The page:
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I read an interesting article about a black man who was responsible for over a 100 Ku Klux Klan members leaving the organisation. What was his secret? He said, “It’s hard to hate up close.” He didn’t try and convince them that the KKK was wrong. He just asked them to spend some time getting to know him. Many had never had a proper conversation with a black man. Each of the departing KKK members found that they no longer had it in them to hate a black man that they now knew. Clearly that’s an extreme example of bridging an empathy gap. However, I’m sure we can all recall a time when we fell out with someone or drifted apart. Communication will have deteriorated and it’s natural to then fill in the gaps and made assumptions about what the other person is thinking or feeling. When communication is good, empathy flows and allowances are made for friends and partners; “I know she wouldn’t have intentionally forgot, she is very busy and has a lot on her plate.”  When an empathy gap forms, goodwill is less forthcoming.  People stop understanding one another and frustration and resentment can build.

Bridging The Empathy Gap

Mediation involves bridging the empathy gap between separating couples. If there’s no empathy, there’s often no compromise. “He’s the one who had a one night stand and ruined our marriage. He can spend Christmas alone, why should I spend any time away from my children? ” Or “Why should I pay her any spousal maintenance? She had an affair and left me; let her feel what it’s like to live without my hard earned salary.” It’s so difficult for angry spouses to place themselves in the other’s shoes when their own pain feels so overwhelming. Their anger often masks underlying pain. Whilst anger is a normal part of grieving for a relationship; it can be self destructive if it doesn’t dissipate over time. As Nelson Mandela wisely said, “resentment is like drinking poison and then hoping it will kill your enemies.”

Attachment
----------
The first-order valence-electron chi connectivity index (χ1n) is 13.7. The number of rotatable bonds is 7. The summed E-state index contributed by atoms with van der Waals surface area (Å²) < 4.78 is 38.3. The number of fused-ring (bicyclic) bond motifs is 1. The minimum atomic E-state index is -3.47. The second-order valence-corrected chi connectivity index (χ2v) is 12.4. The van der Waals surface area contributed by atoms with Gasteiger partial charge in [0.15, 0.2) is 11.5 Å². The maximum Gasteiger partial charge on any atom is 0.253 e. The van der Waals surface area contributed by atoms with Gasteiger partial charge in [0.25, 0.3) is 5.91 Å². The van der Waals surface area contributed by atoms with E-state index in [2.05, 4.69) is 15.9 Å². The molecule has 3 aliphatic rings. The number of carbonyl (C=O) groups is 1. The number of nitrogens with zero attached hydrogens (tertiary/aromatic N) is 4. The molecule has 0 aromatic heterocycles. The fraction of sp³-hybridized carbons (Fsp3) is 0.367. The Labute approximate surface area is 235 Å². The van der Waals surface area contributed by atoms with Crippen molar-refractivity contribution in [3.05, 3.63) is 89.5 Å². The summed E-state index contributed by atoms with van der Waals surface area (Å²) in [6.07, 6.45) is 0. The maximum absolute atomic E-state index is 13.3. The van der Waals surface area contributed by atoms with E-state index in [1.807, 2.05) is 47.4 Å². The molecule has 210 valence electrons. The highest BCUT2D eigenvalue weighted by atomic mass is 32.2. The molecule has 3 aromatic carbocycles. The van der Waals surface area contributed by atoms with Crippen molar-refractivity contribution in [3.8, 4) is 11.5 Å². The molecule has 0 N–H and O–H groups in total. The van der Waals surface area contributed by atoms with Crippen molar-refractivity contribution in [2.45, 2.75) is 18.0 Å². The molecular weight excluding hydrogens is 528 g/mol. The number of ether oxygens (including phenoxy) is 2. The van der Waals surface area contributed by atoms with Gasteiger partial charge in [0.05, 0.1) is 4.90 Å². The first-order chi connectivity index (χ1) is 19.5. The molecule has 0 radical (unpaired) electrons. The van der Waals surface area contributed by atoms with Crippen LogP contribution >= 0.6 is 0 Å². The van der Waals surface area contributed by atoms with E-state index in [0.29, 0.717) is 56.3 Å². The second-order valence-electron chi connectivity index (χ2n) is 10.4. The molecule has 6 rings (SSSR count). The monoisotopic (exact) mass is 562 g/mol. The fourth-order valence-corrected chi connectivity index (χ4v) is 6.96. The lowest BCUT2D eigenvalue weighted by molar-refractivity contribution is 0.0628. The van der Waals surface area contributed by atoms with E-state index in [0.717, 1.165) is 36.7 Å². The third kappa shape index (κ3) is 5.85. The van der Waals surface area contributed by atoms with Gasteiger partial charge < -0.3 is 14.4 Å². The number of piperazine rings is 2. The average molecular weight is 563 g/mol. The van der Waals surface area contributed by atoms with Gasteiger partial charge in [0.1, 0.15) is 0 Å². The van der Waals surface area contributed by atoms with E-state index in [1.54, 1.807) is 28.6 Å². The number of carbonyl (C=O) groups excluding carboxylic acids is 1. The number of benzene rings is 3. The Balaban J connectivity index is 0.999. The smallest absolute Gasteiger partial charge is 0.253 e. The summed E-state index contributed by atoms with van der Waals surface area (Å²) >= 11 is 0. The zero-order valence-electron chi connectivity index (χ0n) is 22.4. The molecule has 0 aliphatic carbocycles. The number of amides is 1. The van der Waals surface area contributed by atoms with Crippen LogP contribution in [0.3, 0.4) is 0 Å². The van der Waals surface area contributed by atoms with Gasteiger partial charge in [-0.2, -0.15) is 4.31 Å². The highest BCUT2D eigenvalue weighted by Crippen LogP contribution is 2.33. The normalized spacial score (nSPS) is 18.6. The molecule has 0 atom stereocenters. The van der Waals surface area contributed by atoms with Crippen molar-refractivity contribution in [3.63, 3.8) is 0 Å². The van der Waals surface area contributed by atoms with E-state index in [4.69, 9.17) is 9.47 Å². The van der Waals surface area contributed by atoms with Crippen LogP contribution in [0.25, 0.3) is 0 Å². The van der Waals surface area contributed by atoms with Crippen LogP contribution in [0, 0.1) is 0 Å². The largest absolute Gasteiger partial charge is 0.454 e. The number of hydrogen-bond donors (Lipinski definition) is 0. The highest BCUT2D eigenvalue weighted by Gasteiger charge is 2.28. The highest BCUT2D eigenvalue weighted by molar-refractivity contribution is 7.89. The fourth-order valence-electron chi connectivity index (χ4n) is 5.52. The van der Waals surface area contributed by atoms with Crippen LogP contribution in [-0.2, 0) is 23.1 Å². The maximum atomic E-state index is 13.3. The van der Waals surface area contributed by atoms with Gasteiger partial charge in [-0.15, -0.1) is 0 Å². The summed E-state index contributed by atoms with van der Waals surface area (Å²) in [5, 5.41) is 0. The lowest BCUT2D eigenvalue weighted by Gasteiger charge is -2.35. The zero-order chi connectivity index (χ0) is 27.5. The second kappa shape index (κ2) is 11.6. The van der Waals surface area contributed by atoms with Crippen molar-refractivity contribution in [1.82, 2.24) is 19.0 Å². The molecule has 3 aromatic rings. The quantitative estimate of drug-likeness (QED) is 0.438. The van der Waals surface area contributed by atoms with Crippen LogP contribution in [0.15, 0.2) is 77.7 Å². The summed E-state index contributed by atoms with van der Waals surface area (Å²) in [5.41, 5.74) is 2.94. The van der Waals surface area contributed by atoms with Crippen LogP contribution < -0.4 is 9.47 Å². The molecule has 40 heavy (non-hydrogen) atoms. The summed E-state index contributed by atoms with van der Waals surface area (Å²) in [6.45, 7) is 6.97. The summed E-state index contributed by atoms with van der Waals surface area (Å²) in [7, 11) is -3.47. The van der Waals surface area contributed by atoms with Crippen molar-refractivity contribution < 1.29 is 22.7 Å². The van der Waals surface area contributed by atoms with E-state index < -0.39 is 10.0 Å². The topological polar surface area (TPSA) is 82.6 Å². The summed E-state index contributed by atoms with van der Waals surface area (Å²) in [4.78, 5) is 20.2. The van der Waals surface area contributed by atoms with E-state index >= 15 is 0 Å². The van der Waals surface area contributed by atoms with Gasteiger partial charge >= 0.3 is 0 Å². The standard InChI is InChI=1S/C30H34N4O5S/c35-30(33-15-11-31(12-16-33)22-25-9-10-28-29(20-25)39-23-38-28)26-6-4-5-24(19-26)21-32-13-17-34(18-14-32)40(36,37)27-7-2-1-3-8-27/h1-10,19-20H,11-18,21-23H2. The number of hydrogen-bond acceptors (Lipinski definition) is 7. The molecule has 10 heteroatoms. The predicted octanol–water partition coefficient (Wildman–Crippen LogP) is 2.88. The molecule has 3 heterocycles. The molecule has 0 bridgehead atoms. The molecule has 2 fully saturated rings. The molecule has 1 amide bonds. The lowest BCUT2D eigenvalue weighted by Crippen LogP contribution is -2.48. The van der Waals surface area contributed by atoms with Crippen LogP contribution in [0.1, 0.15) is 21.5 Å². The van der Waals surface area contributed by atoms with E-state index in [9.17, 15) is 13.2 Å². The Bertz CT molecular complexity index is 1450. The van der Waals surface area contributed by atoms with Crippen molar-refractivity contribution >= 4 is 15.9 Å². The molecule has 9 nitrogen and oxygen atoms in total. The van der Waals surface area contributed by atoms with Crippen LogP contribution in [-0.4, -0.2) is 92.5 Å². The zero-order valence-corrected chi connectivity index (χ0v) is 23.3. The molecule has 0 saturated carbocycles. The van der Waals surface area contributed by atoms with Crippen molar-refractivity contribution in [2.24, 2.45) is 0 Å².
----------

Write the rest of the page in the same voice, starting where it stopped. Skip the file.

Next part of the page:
A mediator’s role isn’t to convince couples to fall in love again or to even like each other. The past can’t be changed but a mediator can encourage clients to focus on the future. Clients might be  frightened about where will they live, how will they pay the bills and whether they will be able to spend enough time with their children. This fear can lead to each becoming positional; “Give me the house and I won’t touch your pension. If you don’t agree I’ll take you to court. I’ll claim the house, high maintenance for life and most of your pension.” When resolving finances in mediation we take a very practical approach. The clients work together to identify and then quantify their assets. Only then can they explore options. The mediator will ask them to check mortgage capacity and suitable housing options, amongst other things.  During the process communication improves and each begins to better understand the other’s concerns and worries. Sometimes I can pinpoint when the tide changes. Recently, a wife turned to her husband and said after several sessions, “Deep down I do know you want me to be ok, and I want you to know that despite everything, I want you to be ok too.” I sat back and observed as they nodded knowingly at one another. Mediation creates a safe space to have difficult but necessary conversations to resolve issues arising from separation.

Author: Sara Stoner, Family Mediator, Broxbourne & Potters Bar

Call us on 01908 231132 or Email: info@focus-mediation.co.uk for further information or to book a Mediation Information & Assessment Meeting (MIAM) (11 Locations: Milton Keynes, Bedford, Broxbourne, Hemel Hempstead, London, Northampton, Oxford, Potters Bar, St Albans, Harrow and Watford).

Read more about family mediation at:  www.focus-mediation.co.uk

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Does it ever feel that Christmas is one long negotiation in your house? It is in ours – what to eat, what to drink, what to watch on TV, what game to play… Thinking about the next couple of weeks with the family has put me in mind of a negotiation parable. You may have heard it before, but I hope you won’t mind if I retell it.

Picture the scene. It’s Christmas Eve, and Janet and John are arguing over an orange. They both desperately want this orange and won’t give up the orange at all, for anything else – they scream, they shout, they throw things. So what can we do?